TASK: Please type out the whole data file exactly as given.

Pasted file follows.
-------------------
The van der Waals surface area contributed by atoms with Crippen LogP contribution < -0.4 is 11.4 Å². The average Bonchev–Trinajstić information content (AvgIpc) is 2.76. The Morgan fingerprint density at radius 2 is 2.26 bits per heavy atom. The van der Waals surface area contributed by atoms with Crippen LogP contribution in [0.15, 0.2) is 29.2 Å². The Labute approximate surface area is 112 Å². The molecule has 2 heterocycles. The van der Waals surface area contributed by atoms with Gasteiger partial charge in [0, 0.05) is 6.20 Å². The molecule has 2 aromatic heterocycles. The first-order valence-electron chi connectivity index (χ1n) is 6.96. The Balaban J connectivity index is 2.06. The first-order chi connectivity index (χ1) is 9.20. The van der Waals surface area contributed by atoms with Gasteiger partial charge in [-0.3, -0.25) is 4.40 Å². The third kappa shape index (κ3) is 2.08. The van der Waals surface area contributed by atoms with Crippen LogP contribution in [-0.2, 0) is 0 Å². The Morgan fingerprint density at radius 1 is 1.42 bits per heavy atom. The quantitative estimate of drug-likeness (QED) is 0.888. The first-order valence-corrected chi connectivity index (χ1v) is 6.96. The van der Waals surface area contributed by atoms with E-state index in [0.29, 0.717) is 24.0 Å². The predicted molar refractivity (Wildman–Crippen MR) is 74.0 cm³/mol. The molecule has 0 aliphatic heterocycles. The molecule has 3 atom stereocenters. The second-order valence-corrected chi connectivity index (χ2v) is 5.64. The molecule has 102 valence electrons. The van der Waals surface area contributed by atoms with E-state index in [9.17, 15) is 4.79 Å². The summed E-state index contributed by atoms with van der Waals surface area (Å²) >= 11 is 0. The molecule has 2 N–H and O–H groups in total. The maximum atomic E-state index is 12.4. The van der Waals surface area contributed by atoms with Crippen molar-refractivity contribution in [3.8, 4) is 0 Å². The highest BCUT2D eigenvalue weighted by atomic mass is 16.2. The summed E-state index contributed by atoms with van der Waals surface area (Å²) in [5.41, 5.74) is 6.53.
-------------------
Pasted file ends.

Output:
The van der Waals surface area contributed by atoms with Crippen LogP contribution < -0.4 is 11.4 Å². The average Bonchev–Trinajstić information content (AvgIpc) is 2.76. The Morgan fingerprint density at radius 2 is 2.26 bits per heavy atom. The van der Waals surface area contributed by atoms with Crippen LogP contribution in [0.15, 0.2) is 29.2 Å². The Labute approximate surface area is 112 Å². The molecule has 2 heterocycles. The van der Waals surface area contributed by atoms with Gasteiger partial charge in [0, 0.05) is 6.20 Å². The molecule has 2 aromatic heterocycles. The first-order valence-electron chi connectivity index (χ1n) is 6.96. The Balaban J connectivity index is 2.06. The first-order chi connectivity index (χ1) is 9.20. The van der Waals surface area contributed by atoms with Gasteiger partial charge in [-0.3, -0.25) is 4.40 Å². The third kappa shape index (κ3) is 2.08. The van der Waals surface area contributed by atoms with Crippen LogP contribution in [-0.2, 0) is 0 Å². The Morgan fingerprint density at radius 1 is 1.42 bits per heavy atom. The quantitative estimate of drug-likeness (QED) is 0.888. The first-order valence-corrected chi connectivity index (χ1v) is 6.96. The van der Waals surface area contributed by atoms with E-state index in [0.29, 0.717) is 24.0 Å². The predicted molar refractivity (Wildman–Crippen MR) is 74.0 cm³/mol. The molecule has 0 aliphatic heterocycles. The molecule has 3 atom stereocenters. The second-order valence-corrected chi connectivity index (χ2v) is 5.64. The molecule has 102 valence electrons. The van der Waals surface area contributed by atoms with E-state index in [9.17, 15) is 4.79 Å². The summed E-state index contributed by atoms with van der Waals surface area (Å²) >= 11 is 0. The molecule has 2 N–H and O–H groups in total. The maximum atomic E-state index is 12.4. The van der Waals surface area contributed by atoms with Crippen molar-refractivity contribution in [3.8, 4) is 0 Å². The highest BCUT2D eigenvalue weighted by atomic mass is 16.2. The summed E-state index contributed by atoms with van der Waals surface area (Å²) in [5.41, 5.74) is 6.53.